by Steve Adubato, PhD

Spring is in the air. What better time to offer a fresh list of communication tips and tools that this column hasn’t touched on before? Here goes:

--Be consistent in your communication. How many times have you heard someone say one thing and do another? Or, say one thing on a subject and then three days later say something totally different without telling you why or what caused them to change their mind? It’s maddening. What is even worse is that the communicator acts like you are the one who is crazy. In the future, if you’ve changed your mind on a subject or have come across new information, share that with your audience before communicating a new message. Be a more consistent communicator.

--Don’t be a one-way communicator. Stop dominating the conversation. Talk about maddening, there are so many professionals who love to hear themselves talk so much that they are usually communicating on a one-way street. Listening? They have never heard of the word. Next time you are tempted to get on your soap box and tell someone or a group of people everything you think you know on a subject or why you are so right, STOP and ask a question. Find out what THEY think. Remember, great communicators live on a two-way street. They talk and they listen and they don’t dominate conversations.

--Think about your goal before you communicate. Too often, as communicators we talk without knowing where we are heading, and then we wind up on a dead-end. Consider this. Ask yourself where you’d like to end up or exactly what you want to achieve and then shape and mold your communication around that goal. You will find that your language is more focused, your message more clear, your examples and facts more precise. Think about the end before you begin.

--Frame your communication from a more positive perspective. Instead of simply saying; “The problem with you, Bob, is that…” Try to begin your feedback by saying; “Bob, I understand where you are coming from, and I want to share with you my perspective…” Acknowledge that Bob has a legitimate point of view, even if you don’t agree with him. Give him some credit. There must be some positive attribute to what he is saying. Look for something good in other’s communication and then start your communication with that. You will be surprised at the reaction you get.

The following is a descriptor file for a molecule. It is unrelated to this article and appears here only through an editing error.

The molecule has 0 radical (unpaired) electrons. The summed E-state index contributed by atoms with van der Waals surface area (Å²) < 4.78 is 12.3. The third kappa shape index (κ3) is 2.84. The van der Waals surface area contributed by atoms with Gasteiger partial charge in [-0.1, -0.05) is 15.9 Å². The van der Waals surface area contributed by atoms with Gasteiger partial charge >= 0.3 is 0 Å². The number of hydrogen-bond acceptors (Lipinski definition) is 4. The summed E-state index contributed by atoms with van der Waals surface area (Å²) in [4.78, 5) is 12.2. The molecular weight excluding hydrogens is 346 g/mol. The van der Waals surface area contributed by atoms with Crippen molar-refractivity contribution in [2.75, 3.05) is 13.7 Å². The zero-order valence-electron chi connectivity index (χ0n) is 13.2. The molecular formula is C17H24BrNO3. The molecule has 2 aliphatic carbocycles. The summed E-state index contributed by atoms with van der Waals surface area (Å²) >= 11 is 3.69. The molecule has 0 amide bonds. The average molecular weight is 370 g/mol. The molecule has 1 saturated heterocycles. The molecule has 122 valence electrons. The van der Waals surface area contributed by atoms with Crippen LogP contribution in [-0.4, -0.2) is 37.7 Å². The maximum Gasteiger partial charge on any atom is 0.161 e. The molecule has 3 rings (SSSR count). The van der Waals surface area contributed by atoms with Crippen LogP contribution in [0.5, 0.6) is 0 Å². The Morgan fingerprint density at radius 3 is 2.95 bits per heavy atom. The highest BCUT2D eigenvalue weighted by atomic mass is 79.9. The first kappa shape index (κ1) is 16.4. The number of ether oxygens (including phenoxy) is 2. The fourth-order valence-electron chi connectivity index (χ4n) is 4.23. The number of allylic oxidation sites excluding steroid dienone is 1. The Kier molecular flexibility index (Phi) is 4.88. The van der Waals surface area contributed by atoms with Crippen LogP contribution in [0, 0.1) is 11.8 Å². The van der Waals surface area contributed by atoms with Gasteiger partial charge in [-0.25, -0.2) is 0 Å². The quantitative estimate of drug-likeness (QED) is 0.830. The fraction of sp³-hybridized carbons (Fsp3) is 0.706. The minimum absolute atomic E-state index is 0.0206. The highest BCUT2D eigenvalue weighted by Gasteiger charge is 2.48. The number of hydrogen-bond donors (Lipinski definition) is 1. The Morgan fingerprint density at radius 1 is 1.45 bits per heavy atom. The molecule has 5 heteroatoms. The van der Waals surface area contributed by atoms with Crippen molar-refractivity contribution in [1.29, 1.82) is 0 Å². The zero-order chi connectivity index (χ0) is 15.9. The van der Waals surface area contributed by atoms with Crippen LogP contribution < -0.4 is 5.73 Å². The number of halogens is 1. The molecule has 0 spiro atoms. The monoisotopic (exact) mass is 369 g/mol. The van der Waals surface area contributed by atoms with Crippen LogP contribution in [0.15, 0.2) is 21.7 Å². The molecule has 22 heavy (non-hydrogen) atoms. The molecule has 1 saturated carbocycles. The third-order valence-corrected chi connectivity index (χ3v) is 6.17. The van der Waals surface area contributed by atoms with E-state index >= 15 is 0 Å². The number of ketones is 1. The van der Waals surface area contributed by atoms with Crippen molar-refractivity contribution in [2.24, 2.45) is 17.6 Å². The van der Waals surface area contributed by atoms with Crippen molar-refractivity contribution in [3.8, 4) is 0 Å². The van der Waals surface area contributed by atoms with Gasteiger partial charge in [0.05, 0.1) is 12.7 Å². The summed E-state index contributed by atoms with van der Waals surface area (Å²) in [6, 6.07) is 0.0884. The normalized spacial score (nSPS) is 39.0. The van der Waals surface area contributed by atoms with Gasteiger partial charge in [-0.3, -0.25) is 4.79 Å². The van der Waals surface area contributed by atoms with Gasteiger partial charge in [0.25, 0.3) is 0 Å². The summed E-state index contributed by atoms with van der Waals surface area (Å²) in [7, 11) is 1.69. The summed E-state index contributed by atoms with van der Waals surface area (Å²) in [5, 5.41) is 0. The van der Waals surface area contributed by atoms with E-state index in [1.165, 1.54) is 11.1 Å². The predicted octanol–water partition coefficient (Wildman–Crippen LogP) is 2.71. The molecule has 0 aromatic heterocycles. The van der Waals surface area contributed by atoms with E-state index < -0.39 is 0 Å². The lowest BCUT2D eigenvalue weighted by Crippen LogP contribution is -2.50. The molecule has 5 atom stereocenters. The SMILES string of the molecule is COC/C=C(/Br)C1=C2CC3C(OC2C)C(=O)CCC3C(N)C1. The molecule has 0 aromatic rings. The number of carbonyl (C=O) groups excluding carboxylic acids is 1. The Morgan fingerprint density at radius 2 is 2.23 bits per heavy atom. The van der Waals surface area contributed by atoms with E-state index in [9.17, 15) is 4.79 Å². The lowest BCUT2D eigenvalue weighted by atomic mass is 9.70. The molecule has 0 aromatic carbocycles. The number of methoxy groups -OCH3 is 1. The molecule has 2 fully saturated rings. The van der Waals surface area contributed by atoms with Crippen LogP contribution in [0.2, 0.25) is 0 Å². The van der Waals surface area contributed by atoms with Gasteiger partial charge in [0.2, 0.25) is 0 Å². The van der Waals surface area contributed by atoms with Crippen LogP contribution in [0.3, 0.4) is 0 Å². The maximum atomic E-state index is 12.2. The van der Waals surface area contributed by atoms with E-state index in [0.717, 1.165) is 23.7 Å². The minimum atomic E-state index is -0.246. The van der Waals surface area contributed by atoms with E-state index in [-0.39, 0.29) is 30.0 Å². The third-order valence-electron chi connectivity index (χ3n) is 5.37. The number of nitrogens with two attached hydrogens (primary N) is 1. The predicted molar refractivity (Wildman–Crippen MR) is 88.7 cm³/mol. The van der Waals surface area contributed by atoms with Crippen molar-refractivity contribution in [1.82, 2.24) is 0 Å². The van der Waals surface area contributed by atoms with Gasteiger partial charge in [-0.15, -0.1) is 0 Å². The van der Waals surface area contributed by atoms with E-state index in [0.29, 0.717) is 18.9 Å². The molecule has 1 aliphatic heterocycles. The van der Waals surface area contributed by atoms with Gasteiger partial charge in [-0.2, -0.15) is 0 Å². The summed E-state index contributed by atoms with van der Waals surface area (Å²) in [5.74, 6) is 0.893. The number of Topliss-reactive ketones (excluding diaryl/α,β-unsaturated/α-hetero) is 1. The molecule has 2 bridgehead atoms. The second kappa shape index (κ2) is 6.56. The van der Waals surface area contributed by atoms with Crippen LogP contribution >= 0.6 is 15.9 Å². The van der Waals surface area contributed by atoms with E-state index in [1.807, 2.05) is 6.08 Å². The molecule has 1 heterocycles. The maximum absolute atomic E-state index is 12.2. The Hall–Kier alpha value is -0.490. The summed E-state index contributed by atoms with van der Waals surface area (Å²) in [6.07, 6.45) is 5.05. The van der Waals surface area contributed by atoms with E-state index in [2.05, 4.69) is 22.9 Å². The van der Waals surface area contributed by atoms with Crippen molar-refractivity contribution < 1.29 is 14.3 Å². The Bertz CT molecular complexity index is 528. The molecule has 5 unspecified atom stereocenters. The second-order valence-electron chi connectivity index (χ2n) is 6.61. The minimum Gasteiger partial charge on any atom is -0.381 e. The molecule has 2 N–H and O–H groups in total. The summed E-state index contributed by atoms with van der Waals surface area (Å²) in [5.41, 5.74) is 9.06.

--Consider the “So what?” question when communicating. So often, when we make a presentation or try to convince someone of our point of view, we don’t step back and ask; “If I were in the audience right now, how would I answer the question ‘So what?’” Meaning, “so what” does this mean to me? Once you answer that question, you will become more audience-centered in your communication. If you can’t answer the “so what” questions, so much of what you have to say will fall on deaf ears because in the mind of your audience, so many of them are thinking to themselves “so what?” It’s a lot better for YOU to think that as a speaker and answer it, and then shape your communication in response.

--Try to avoid using the “never” or “always” argument. It’s not easy, I know. In an argument, when the “you never” or “you always” statement gets thrown in, nothing ever good comes from it. Things like; “You never help me when I need it…” or, “You always try to pick a fight with me…” These statements trigger unnecessary conflict. Instead, smart communicators say, “There are times when…” Simply put, avoid making broad, sweeping generalizations that you don’t actually mean.